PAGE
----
Despite concerns voiced by some political leaders regarding the transportation of NATO nuclear weapons through Finland, Mika Aaltola remains undeterred in recognizing the advantages of the agreement
“That’s a separate issue. Nuclear weapons are not brought to the frontlines, and Finland is a frontline country. NATO, in its practices, doesn't involve the deployment of nuclear weapons on the front lines; they are securely stored in various European countries away from immediate conflict zones. While it might not seem directly relevant, Finland benefits from the nuclear umbrella, necessitating consideration of potential risks in our nuclear policies. Our nuclear energy laws aim to address various scenarios, showcasing our commitment to NATO integration without hesitation,” Aaltola remarked.
Enhancing military resilience
To bolster the resilience of the Finnish military against geopolitical threats, including hybrid and cyber warfare, Mika Aaltola highlighted that a multifaceted approach is imperative. While Aaltola acknowledged NATO’s role in contributing valuable intelligence capabilities, he also underscored Finland’s resilience against corruption and hybrid threats, attributing it to expertise developed over centuries.
“The good thing is that NATO's operations are primarily dispersed among member states, with the U.S., the U.K., and France contributing valuable intelligence capabilities, which could also add to the tools for combating different hybrid scenarios carried out by Russia. So now that brings additional things to the table for Finland. Unlike Russia, Finland has maintained low corruption levels, with equality and stability in its democratic system. This provides a great immunity against hybrid operations,” Aaltola said.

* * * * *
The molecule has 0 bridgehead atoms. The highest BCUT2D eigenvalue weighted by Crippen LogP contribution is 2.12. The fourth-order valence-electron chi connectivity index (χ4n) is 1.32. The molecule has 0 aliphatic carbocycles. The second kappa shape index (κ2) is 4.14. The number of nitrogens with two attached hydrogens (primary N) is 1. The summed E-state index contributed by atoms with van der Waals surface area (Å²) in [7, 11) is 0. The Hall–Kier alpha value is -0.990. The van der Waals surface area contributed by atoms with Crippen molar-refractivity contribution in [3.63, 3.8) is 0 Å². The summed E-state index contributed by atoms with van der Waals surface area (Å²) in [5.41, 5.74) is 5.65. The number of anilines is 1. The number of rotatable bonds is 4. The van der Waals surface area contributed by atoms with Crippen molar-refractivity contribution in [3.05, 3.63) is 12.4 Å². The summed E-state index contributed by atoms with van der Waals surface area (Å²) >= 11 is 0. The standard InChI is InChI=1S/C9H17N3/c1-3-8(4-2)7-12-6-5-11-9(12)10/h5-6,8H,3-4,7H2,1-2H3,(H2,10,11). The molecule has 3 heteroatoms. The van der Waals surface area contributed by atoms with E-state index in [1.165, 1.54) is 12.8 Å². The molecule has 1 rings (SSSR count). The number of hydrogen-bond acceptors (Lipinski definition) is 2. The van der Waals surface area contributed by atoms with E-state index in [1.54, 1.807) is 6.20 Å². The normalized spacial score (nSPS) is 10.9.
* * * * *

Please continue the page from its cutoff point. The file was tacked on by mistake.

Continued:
Aaltola also asserted on infrastructure development, as a key to countering hybrid warfare challenges such as severing of data cables. “We could also develop more active infrastructure, like undersea data cables have to be active surveillance devices as well, which has sensors that detect any hostile movement. Finland has companies that have been working on it. Nokia has created products of this type. So turning a passive infrastructure into an active infrastructure as a protection is one of the keys to fight this challenge. Creating products that protect against such physical damage is a crucial aspect of countering the more aggressive aspects of hybrid warfare,” he added.
Relations with China and BRICS nations
Highlighting China as a difficult case due to its economic support to Russia, Aaltola urged the western bloc to be vigilant and reduce dependencies on China, while emphasizing strategic focus on other BRICS nations.
“China poses a unique challenge as it actively supports Russia economically, framing their relationship as stronger than allies. Global dependence on China is extensive, strategically cultivated by the nation. If there would be some kind of military escalation in East China Sea or in the South China Sea, then these dependencies might make us vulnerable. So we have to lower them as rapidly as possible,” Aaltola said.